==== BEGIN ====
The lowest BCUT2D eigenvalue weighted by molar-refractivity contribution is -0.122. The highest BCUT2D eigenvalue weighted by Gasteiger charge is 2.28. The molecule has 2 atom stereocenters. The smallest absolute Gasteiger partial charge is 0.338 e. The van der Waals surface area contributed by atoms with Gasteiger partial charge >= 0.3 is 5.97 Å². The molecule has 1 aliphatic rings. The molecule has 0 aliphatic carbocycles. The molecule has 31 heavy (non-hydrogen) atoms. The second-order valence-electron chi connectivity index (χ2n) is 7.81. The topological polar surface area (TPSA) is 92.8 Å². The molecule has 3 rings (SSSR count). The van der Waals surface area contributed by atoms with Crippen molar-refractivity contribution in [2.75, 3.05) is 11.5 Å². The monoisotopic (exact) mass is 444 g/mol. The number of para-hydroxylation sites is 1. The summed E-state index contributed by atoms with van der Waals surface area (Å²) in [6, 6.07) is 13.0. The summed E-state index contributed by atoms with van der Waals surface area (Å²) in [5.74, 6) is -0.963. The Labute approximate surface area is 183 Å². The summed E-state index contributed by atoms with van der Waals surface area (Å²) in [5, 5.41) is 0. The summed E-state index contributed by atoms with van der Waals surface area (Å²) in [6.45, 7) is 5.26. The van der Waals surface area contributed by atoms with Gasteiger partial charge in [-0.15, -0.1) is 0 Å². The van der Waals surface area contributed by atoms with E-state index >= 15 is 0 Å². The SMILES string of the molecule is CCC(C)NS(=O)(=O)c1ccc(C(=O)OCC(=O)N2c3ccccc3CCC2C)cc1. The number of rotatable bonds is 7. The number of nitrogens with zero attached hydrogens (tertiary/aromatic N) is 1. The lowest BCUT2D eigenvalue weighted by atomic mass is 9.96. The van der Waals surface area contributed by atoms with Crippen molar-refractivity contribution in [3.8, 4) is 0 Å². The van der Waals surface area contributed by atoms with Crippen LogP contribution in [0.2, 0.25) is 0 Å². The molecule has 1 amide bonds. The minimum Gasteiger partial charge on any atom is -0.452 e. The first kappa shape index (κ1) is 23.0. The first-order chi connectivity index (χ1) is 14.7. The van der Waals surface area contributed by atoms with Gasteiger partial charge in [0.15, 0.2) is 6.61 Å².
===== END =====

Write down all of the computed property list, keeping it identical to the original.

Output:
The lowest BCUT2D eigenvalue weighted by molar-refractivity contribution is -0.122. The highest BCUT2D eigenvalue weighted by Gasteiger charge is 2.28. The molecule has 2 atom stereocenters. The smallest absolute Gasteiger partial charge is 0.338 e. The van der Waals surface area contributed by atoms with Gasteiger partial charge >= 0.3 is 5.97 Å². The molecule has 1 aliphatic rings. The molecule has 0 aliphatic carbocycles. The molecule has 31 heavy (non-hydrogen) atoms. The second-order valence-electron chi connectivity index (χ2n) is 7.81. The topological polar surface area (TPSA) is 92.8 Å². The molecule has 3 rings (SSSR count). The van der Waals surface area contributed by atoms with Crippen molar-refractivity contribution in [2.75, 3.05) is 11.5 Å². The monoisotopic (exact) mass is 444 g/mol. The number of para-hydroxylation sites is 1. The summed E-state index contributed by atoms with van der Waals surface area (Å²) in [6, 6.07) is 13.0. The summed E-state index contributed by atoms with van der Waals surface area (Å²) in [5.74, 6) is -0.963. The Labute approximate surface area is 183 Å². The summed E-state index contributed by atoms with van der Waals surface area (Å²) in [5, 5.41) is 0. The summed E-state index contributed by atoms with van der Waals surface area (Å²) in [6.45, 7) is 5.26. The van der Waals surface area contributed by atoms with Gasteiger partial charge in [-0.15, -0.1) is 0 Å². The van der Waals surface area contributed by atoms with E-state index >= 15 is 0 Å². The SMILES string of the molecule is CCC(C)NS(=O)(=O)c1ccc(C(=O)OCC(=O)N2c3ccccc3CCC2C)cc1. The number of rotatable bonds is 7. The number of nitrogens with zero attached hydrogens (tertiary/aromatic N) is 1. The lowest BCUT2D eigenvalue weighted by atomic mass is 9.96. The van der Waals surface area contributed by atoms with Crippen molar-refractivity contribution in [3.8, 4) is 0 Å². The van der Waals surface area contributed by atoms with Crippen LogP contribution in [0.2, 0.25) is 0 Å². The molecule has 1 amide bonds. The minimum Gasteiger partial charge on any atom is -0.452 e. The first kappa shape index (κ1) is 23.0. The first-order chi connectivity index (χ1) is 14.7. The van der Waals surface area contributed by atoms with Gasteiger partial charge in [0.15, 0.2) is 6.61 Å².